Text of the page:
I know that RSA can be used for both, encryption and signature. What about EC? I know about ECDSA/EdDSA, but to my knowledge it can only be used to sign. I also know about ECDH, but it is a key agreement protocol. Is there some elliptic curve based public key encryption algorithm?

  • $\begingroup$ ECDH + symmetric encryption gives you public key encryption. What is your definition of public key encryption if that does not count? $\endgroup$ – otus Mar 26 '17 at 6:02
  • $\begingroup$ Is (EC)DH secure if it's not ephemeral (that is, the same public key is a lot of other public keys to generate a lot of shared secret, instead of be changed for every generation? $\endgroup$ – Eric Mar 26 '17 at 10:42
  • $\begingroup$ Yes, non-ephemeral Diffie–Hellman is secure – fixed DH is an alternative in TLS though not used much. (It lacks forward secrecy but then so does RSA encryption.) $\endgroup$ – otus Mar 26 '17 at 20:08

Yes, there is a elliptic curve based public key encryption
Let $a$ be A's private key and $\alpha=aG$ be his public key. B who wants to send an encrypted message to A, does the following :

  1. B chooses a random number $r$, $1\leq r\leq n-1$ and computes $rG$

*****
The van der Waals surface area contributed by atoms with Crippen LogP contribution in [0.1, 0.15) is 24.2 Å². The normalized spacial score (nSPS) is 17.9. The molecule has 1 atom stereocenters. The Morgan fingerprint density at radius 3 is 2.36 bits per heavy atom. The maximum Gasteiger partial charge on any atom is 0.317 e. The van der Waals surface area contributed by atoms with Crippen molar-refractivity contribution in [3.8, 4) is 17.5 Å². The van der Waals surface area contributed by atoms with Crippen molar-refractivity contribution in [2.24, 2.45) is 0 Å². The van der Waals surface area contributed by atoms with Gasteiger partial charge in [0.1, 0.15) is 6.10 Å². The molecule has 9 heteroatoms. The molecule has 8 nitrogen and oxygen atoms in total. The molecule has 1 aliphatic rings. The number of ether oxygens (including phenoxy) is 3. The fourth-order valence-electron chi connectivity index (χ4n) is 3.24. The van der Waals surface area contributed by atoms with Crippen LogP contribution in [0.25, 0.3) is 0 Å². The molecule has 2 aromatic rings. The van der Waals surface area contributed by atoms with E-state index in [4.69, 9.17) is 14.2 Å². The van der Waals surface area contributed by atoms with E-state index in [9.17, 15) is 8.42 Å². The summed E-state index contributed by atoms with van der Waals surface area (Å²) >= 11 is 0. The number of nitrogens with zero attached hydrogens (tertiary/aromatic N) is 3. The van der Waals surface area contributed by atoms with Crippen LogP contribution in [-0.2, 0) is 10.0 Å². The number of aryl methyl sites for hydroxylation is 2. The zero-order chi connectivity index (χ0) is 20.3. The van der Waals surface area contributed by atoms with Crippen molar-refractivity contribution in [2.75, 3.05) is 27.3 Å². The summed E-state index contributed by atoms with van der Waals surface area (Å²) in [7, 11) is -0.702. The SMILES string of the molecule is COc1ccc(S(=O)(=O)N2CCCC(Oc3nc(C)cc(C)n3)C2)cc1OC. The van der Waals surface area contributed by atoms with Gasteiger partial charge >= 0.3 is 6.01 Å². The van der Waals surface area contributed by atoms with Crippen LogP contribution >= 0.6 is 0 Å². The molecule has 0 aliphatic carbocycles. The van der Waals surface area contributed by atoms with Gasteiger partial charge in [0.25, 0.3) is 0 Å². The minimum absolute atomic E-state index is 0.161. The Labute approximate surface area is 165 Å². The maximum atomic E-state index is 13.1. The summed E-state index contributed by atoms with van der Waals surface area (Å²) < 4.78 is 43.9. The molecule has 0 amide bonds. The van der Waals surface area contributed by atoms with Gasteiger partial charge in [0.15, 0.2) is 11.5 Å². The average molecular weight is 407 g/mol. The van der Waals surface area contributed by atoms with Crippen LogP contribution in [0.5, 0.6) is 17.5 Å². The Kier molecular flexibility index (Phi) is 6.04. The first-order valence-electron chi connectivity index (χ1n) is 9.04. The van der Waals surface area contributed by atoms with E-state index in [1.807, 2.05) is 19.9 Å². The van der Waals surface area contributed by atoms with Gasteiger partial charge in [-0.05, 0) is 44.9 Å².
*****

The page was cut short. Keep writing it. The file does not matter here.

2. B then computes $M+r\alpha$. Here the message $M$ (a binary string) has been represented as a point in $\langle G\rangle$
  3. B sends the encrypted text pair $\langle rG,M+r\alpha\rangle$ to A

On receiving this encrypted text A decrypts in the following manner

  1. A extracts $rG$ and computes $a\cdot(rG)=r\cdot(aG)=r\alpha$
  2. A extracts the second part of the pair $M+r\alpha$ and subtracts out $r\alpha$ to obtain $M+r\alpha-r\alpha=M$

There is a drawback in this as block of plaintext has to be converted to a point before being encrypted, denoted by $M$ above. After the decryption it has to be re-converted to plain text.

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  • 2
    $\begingroup$ For the uninitiated: The first scheme is generalized ElGamal. $\endgroup$ – SEJPM Mar 26 '17 at 10:42

You can lookup ECIES which is the Integrated Encryption Scheme used with Elliptic Curve cryptography.

It it's based on DH calculations. This means that it requires a symmetric cipher. Basically you must use a hybrid cryptosystem. So it cannot directly encrypt plaintext as possible in RSA-PKCS#1 v1.5 or OAEP. It also means that it has some overhead (which is largely negated by the small key size, of course).

Basically IES turns any DH problem into an encryption scheme. You would still need to choose the key derivation function, cipher and mode of encryption. To my knowledge there isn't such a thing as fully standardized IES.

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